We Can Help posted on a cork board.
Common sense advice

Often, when I am searching online for content to repost to Semafores’ social media feeds I find articles offering advice to help family caregivers. Sometimes it comes from professional caregivers or experts in the field, other times from family caregivers passing on the wisdom of their experience to others. Many offer advice on how to care for elderly relatives, others on caring for children with medical issues. Regardless of the point of view of the author or her intended audience much of the advice is the same. A few simple principles are repeated in many variations.

Take Care of Yourself

Caregiving can be emotionally, physically, and financially demanding. If you don’t take care of yourself properly you may find you are unable to care for others. As a caregiver you need rest, proper nutrition, and exercise. You need to maintain relationships with people besides the ones you are caring for. And you need to consider your current and future financial needs.

Get Help When You Need It

No one can be up and running 24/7 forever, and as much you might wish otherwise, no one is equally good at everything. Being an effective family caregiver requires help now and then. You may need advice, or you may need a break to attend to other responsibilities or simply to have a rest. Help may come from friends and family, from resources in the community at large, or from professional caregivers you bring in when they are needed. Whatever its source, help is needed for long term success as a family caregiver.

Stay Organized

Much of being a successful family caregiver is attention to detail. It is important to plan, to record needed information where it can easily be retrieved, and to develop routines. This lets you get the everyday caregiving tasks done with a minimum of stress and helps you be prepared for the predictable emergencies.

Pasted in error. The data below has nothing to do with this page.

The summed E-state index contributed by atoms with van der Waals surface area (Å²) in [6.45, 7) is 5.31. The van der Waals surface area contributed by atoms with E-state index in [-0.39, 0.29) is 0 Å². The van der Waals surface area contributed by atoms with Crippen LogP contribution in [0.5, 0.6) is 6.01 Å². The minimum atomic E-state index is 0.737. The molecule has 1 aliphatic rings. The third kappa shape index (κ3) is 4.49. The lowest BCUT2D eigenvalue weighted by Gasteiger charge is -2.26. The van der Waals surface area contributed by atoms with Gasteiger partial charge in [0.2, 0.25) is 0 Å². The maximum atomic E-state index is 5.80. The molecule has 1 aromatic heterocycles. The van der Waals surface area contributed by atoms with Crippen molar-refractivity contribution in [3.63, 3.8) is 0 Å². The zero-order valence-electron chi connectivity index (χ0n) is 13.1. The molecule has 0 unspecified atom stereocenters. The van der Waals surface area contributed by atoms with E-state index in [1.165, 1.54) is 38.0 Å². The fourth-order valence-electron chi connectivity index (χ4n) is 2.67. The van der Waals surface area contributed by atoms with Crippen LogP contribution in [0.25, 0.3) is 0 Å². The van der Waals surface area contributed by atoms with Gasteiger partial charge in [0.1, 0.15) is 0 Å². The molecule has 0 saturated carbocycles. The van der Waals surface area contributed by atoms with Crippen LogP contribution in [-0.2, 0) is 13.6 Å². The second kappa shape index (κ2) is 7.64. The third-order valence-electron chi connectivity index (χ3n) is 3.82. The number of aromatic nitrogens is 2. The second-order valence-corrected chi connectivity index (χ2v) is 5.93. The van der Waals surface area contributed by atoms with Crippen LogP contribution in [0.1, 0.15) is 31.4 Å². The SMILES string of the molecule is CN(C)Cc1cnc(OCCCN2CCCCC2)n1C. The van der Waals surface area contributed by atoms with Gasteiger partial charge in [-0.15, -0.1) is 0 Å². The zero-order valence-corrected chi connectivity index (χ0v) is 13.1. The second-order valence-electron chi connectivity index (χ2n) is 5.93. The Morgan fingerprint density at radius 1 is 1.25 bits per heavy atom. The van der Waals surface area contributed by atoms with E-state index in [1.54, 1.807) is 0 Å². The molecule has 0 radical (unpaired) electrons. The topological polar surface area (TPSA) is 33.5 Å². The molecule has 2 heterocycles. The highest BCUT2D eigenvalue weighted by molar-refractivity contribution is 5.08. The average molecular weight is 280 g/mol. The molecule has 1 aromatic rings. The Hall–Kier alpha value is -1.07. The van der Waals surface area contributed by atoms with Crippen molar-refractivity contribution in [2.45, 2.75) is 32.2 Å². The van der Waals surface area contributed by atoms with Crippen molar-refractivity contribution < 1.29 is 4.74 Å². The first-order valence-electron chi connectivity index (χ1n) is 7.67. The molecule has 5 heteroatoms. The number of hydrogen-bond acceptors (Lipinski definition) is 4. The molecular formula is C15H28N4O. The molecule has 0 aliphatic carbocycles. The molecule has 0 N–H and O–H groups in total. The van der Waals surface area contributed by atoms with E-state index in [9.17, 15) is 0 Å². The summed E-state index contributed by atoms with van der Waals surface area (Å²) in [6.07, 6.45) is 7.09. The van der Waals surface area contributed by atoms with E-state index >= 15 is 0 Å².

Remember Why You Are a Caregiver

It can be easy to forget why you are caregiver when you are absorbed in the sometimes tedious and stressful tasks that caregiving requires. The simple reason is that you care for someone because you care about them. Keeping this in mind helps you stay positive about caregiving and helps keep in check the negative emotions that can come with any difficult responsibility.

Variations on this general advice can be found in many of the articles I’ve posted to social media feeds (Facebook, Twitter, LinkedIn) over the last year. A few recent examples are found at www.empowher.com/caregiving/content/4-ways-stay-positive-when-youre-caregiver, https://www.youtube.com/watch?v=c9oPykx1Z7k, and http://money.usnews.com/money/retirement/articles/2015/10/15/3-reasons-self-care-is-essential-for-caregivers, but there have been many others.

Just because advice is good doesn’t always mean it is easy to follow. At Semafores we’re hard at work on a suite of tools to help you follow this advice. Curi™ will offer caregiver planning tools to help you stay organized and care for yourself, as well as social caregiving tools that will help you get help when you need it and to be reminded of why you are a caregiver.